What remains to be seen is how much of their business model and approach can be transported to other markets.
Some observers have been skeptical of the ability of NTT DoCoMo to go global. The main argument from the skeptics is18 that, first, due to its association with NTT, DoCoMo has been sheltered in Japan. Examples of this are DoCoMo’s ability to set the specifications for handsets- not the
of the handsets! Moreover, DoCoMo did not have to bid for the wireless spectrum in Japan. It was simply given to them because of NTT’s stature. Also, DoCoMo was able to dip into NTT’s existing customer base.
In addition, DoCoMo will not be able to control the entire user experience in other countries. In Japan, the company controls all aspects of the user experience- Design and sale of the handsets, Types of calling plans and rate structure, Billing and service options, Number and type of official content providers etc. This will not be easy to replicate in countries outside Japan.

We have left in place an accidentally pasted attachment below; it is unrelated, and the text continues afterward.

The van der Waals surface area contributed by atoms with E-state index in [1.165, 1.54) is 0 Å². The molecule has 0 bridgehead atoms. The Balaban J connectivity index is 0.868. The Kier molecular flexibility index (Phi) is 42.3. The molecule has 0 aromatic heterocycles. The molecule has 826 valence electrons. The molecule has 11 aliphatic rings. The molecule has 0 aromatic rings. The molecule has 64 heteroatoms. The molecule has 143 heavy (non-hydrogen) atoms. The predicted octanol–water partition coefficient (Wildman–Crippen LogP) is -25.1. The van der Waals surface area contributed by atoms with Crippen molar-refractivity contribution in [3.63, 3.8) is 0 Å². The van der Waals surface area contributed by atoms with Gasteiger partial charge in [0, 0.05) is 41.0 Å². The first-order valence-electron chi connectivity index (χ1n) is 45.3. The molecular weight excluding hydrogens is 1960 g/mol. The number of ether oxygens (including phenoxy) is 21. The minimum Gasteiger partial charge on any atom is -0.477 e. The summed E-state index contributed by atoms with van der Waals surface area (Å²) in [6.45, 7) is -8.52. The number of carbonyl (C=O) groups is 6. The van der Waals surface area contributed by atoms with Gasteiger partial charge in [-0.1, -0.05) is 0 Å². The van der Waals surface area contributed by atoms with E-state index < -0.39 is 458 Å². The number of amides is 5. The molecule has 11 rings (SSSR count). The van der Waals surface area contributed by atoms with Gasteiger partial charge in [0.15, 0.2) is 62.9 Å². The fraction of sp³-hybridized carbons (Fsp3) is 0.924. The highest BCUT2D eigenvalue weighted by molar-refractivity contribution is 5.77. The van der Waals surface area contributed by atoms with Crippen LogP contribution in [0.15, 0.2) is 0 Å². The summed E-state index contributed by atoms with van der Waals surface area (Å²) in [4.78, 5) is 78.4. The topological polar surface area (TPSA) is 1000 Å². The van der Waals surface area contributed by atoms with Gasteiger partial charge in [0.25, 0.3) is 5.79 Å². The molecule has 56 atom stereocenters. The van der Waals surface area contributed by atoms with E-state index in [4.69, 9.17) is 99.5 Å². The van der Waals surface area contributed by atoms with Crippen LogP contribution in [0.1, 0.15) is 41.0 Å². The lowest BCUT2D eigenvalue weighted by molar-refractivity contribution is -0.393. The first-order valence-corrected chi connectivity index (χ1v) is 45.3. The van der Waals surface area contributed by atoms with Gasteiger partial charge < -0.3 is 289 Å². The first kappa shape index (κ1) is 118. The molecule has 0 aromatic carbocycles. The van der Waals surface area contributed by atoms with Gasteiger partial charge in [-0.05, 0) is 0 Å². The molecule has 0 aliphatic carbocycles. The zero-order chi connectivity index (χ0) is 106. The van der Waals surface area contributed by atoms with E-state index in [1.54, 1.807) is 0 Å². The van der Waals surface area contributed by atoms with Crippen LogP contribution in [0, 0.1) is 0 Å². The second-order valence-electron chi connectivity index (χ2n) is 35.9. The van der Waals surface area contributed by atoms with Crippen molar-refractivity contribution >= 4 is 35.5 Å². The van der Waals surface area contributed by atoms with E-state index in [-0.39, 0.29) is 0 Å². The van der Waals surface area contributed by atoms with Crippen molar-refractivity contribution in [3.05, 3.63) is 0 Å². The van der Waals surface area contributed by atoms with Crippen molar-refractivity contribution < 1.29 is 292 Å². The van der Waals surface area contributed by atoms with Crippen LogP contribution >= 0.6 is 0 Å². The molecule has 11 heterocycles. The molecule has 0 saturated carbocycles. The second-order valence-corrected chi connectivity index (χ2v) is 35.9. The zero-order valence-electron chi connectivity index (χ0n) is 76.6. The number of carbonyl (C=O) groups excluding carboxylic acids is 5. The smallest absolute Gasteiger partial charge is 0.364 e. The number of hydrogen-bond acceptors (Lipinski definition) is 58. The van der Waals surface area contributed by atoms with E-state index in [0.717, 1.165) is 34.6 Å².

Naturally, the market characteristics may be different. Remember, in Japan, to many users the Internet/Web is synonymous with I-Mode because of low PC penetration. The big question is if Americans (and users in other markets) will be as taken by this technology after being jaded with years of the PC-based Internet/Web. Nobody in the US has tried to price based on the packet. Many have said that Americans are used to simple pricing schemes and this may not work. The usual issue of cultural differences is also brought up. Will American teenagers be excited by the same things as Japanese teenagers? Finally, the technology may not be ready in American and European markets. The necessary infrastructure may not be in place for these phones. Building a packet-switched network may take time. The hardware may have to be modified to make it compatible with the new types of content. Since DoCoMo has no experience of growing and expanding the...
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